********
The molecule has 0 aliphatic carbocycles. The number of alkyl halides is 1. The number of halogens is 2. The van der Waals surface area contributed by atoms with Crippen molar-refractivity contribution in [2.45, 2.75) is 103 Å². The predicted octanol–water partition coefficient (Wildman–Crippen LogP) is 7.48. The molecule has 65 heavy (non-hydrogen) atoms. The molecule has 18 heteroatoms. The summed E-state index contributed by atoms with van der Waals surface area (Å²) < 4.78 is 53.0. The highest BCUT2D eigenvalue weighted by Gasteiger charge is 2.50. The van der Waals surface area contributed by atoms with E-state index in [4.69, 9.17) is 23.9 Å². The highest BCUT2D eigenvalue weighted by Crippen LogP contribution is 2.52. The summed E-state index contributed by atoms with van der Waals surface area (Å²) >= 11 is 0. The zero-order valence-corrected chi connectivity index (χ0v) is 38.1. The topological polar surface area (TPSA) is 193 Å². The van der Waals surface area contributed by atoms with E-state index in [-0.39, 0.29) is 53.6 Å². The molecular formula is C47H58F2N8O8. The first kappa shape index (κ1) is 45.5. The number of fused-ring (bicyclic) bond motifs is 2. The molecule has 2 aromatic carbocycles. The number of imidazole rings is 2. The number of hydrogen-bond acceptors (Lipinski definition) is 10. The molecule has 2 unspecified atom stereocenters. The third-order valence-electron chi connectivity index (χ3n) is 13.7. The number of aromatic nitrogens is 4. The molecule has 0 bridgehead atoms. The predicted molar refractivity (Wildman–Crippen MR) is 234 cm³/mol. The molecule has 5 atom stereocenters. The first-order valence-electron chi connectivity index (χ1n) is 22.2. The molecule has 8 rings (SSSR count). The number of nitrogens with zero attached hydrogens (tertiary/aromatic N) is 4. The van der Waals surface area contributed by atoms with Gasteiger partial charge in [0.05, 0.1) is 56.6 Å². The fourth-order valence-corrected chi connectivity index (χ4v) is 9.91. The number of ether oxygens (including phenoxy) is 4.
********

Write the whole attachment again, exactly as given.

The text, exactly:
The molecule has 0 aliphatic carbocycles. The number of alkyl halides is 1. The number of halogens is 2. The van der Waals surface area contributed by atoms with Crippen molar-refractivity contribution in [2.45, 2.75) is 103 Å². The predicted octanol–water partition coefficient (Wildman–Crippen LogP) is 7.48. The molecule has 65 heavy (non-hydrogen) atoms. The molecule has 18 heteroatoms. The summed E-state index contributed by atoms with van der Waals surface area (Å²) < 4.78 is 53.0. The highest BCUT2D eigenvalue weighted by Gasteiger charge is 2.50. The van der Waals surface area contributed by atoms with E-state index in [4.69, 9.17) is 23.9 Å². The highest BCUT2D eigenvalue weighted by Crippen LogP contribution is 2.52. The summed E-state index contributed by atoms with van der Waals surface area (Å²) >= 11 is 0. The zero-order valence-corrected chi connectivity index (χ0v) is 38.1. The topological polar surface area (TPSA) is 193 Å². The van der Waals surface area contributed by atoms with E-state index in [-0.39, 0.29) is 53.6 Å². The molecular formula is C47H58F2N8O8. The first kappa shape index (κ1) is 45.5. The number of fused-ring (bicyclic) bond motifs is 2. The molecule has 2 aromatic carbocycles. The number of imidazole rings is 2. The number of hydrogen-bond acceptors (Lipinski definition) is 10. The molecule has 2 unspecified atom stereocenters. The third-order valence-electron chi connectivity index (χ3n) is 13.7. The number of aromatic nitrogens is 4. The molecule has 0 bridgehead atoms. The predicted molar refractivity (Wildman–Crippen MR) is 234 cm³/mol. The molecule has 5 atom stereocenters. The first-order valence-electron chi connectivity index (χ1n) is 22.2. The molecule has 8 rings (SSSR count). The number of nitrogens with zero attached hydrogens (tertiary/aromatic N) is 4. The van der Waals surface area contributed by atoms with Gasteiger partial charge in [0.05, 0.1) is 56.6 Å². The fourth-order valence-corrected chi connectivity index (χ4v) is 9.91. The number of ether oxygens (including phenoxy) is 4.